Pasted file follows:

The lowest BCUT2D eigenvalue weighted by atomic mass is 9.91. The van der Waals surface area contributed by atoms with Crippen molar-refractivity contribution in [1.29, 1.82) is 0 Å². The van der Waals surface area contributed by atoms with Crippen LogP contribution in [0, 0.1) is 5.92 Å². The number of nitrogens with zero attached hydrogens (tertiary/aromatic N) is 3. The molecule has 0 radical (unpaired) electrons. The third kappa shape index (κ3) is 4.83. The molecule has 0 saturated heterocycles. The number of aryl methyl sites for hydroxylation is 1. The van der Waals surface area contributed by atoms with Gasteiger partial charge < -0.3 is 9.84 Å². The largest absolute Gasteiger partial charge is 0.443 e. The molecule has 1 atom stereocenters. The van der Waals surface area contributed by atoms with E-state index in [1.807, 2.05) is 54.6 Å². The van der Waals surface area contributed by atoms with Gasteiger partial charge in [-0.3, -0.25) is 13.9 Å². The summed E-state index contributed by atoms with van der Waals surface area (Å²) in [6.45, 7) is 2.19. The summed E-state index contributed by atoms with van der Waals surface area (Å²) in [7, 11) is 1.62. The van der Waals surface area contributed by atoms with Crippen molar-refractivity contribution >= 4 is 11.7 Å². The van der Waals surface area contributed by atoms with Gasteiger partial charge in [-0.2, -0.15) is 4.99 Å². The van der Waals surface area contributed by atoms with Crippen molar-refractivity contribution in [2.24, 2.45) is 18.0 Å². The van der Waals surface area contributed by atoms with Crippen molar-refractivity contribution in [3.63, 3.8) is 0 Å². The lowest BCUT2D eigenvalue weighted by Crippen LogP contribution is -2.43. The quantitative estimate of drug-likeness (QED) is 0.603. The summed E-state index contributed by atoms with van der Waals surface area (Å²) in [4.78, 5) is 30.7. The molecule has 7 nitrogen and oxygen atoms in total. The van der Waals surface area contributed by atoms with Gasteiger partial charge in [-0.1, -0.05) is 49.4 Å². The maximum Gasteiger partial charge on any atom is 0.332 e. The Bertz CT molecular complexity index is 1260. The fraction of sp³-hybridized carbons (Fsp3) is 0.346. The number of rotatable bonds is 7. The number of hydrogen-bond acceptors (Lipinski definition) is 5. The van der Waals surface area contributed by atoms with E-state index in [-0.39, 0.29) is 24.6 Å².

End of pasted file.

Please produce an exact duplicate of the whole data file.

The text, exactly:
The lowest BCUT2D eigenvalue weighted by atomic mass is 9.91. The van der Waals surface area contributed by atoms with Crippen molar-refractivity contribution in [1.29, 1.82) is 0 Å². The van der Waals surface area contributed by atoms with Crippen LogP contribution in [0, 0.1) is 5.92 Å². The number of nitrogens with zero attached hydrogens (tertiary/aromatic N) is 3. The molecule has 0 radical (unpaired) electrons. The third kappa shape index (κ3) is 4.83. The molecule has 0 saturated heterocycles. The number of aryl methyl sites for hydroxylation is 1. The van der Waals surface area contributed by atoms with Gasteiger partial charge < -0.3 is 9.84 Å². The largest absolute Gasteiger partial charge is 0.443 e. The molecule has 1 atom stereocenters. The van der Waals surface area contributed by atoms with E-state index in [1.807, 2.05) is 54.6 Å². The van der Waals surface area contributed by atoms with Gasteiger partial charge in [-0.3, -0.25) is 13.9 Å². The summed E-state index contributed by atoms with van der Waals surface area (Å²) in [6.45, 7) is 2.19. The summed E-state index contributed by atoms with van der Waals surface area (Å²) in [7, 11) is 1.62. The van der Waals surface area contributed by atoms with Crippen molar-refractivity contribution >= 4 is 11.7 Å². The van der Waals surface area contributed by atoms with Gasteiger partial charge in [-0.2, -0.15) is 4.99 Å². The van der Waals surface area contributed by atoms with Crippen molar-refractivity contribution in [2.24, 2.45) is 18.0 Å². The van der Waals surface area contributed by atoms with Crippen molar-refractivity contribution in [3.63, 3.8) is 0 Å². The lowest BCUT2D eigenvalue weighted by Crippen LogP contribution is -2.43. The quantitative estimate of drug-likeness (QED) is 0.603. The summed E-state index contributed by atoms with van der Waals surface area (Å²) in [4.78, 5) is 30.7. The molecule has 7 nitrogen and oxygen atoms in total. The van der Waals surface area contributed by atoms with Gasteiger partial charge in [-0.1, -0.05) is 49.4 Å². The maximum Gasteiger partial charge on any atom is 0.332 e. The Bertz CT molecular complexity index is 1260. The fraction of sp³-hybridized carbons (Fsp3) is 0.346. The number of rotatable bonds is 7. The number of hydrogen-bond acceptors (Lipinski definition) is 5. The van der Waals surface area contributed by atoms with E-state index in [-0.39, 0.29) is 24.6 Å².